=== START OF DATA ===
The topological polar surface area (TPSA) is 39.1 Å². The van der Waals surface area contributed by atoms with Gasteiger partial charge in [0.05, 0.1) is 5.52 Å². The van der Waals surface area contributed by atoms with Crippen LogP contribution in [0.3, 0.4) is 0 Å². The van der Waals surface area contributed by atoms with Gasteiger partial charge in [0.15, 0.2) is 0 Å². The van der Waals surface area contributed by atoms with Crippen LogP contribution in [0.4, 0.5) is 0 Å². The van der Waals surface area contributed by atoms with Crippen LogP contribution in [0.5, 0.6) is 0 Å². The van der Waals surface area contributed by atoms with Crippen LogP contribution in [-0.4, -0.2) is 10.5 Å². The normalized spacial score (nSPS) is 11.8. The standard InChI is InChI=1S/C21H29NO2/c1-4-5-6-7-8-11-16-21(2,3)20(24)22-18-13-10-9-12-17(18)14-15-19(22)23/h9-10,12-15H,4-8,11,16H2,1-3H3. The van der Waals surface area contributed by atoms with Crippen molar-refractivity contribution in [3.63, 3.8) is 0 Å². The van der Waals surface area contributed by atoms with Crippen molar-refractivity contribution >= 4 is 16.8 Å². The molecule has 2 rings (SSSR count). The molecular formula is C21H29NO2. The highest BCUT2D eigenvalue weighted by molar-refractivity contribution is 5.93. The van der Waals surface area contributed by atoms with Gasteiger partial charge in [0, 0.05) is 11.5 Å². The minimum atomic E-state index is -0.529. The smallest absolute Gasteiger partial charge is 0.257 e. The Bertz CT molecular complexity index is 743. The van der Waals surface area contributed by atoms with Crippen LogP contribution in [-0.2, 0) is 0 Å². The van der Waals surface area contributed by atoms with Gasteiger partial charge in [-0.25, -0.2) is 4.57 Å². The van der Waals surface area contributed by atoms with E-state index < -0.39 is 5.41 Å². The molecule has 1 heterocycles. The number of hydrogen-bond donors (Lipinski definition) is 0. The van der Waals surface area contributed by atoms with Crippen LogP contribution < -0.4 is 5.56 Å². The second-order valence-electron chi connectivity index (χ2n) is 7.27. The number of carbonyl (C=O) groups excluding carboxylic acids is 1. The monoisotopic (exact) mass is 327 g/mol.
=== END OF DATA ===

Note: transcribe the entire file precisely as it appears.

The topological polar surface area (TPSA) is 39.1 Å². The van der Waals surface area contributed by atoms with Gasteiger partial charge in [0.05, 0.1) is 5.52 Å². The van der Waals surface area contributed by atoms with Crippen LogP contribution in [0.3, 0.4) is 0 Å². The van der Waals surface area contributed by atoms with Gasteiger partial charge in [0.15, 0.2) is 0 Å². The van der Waals surface area contributed by atoms with Crippen LogP contribution in [0.4, 0.5) is 0 Å². The van der Waals surface area contributed by atoms with Crippen LogP contribution in [0.5, 0.6) is 0 Å². The van der Waals surface area contributed by atoms with Crippen LogP contribution in [-0.4, -0.2) is 10.5 Å². The normalized spacial score (nSPS) is 11.8. The standard InChI is InChI=1S/C21H29NO2/c1-4-5-6-7-8-11-16-21(2,3)20(24)22-18-13-10-9-12-17(18)14-15-19(22)23/h9-10,12-15H,4-8,11,16H2,1-3H3. The van der Waals surface area contributed by atoms with Crippen molar-refractivity contribution in [3.63, 3.8) is 0 Å². The van der Waals surface area contributed by atoms with Crippen molar-refractivity contribution >= 4 is 16.8 Å². The molecule has 2 rings (SSSR count). The molecular formula is C21H29NO2. The highest BCUT2D eigenvalue weighted by molar-refractivity contribution is 5.93. The van der Waals surface area contributed by atoms with Gasteiger partial charge in [0, 0.05) is 11.5 Å². The minimum atomic E-state index is -0.529. The smallest absolute Gasteiger partial charge is 0.257 e. The Bertz CT molecular complexity index is 743. The van der Waals surface area contributed by atoms with Crippen LogP contribution in [-0.2, 0) is 0 Å². The van der Waals surface area contributed by atoms with Gasteiger partial charge in [-0.25, -0.2) is 4.57 Å². The van der Waals surface area contributed by atoms with E-state index < -0.39 is 5.41 Å². The molecule has 1 heterocycles. The number of hydrogen-bond donors (Lipinski definition) is 0. The van der Waals surface area contributed by atoms with Crippen LogP contribution < -0.4 is 5.56 Å². The second-order valence-electron chi connectivity index (χ2n) is 7.27. The number of carbonyl (C=O) groups excluding carboxylic acids is 1. The monoisotopic (exact) mass is 327 g/mol.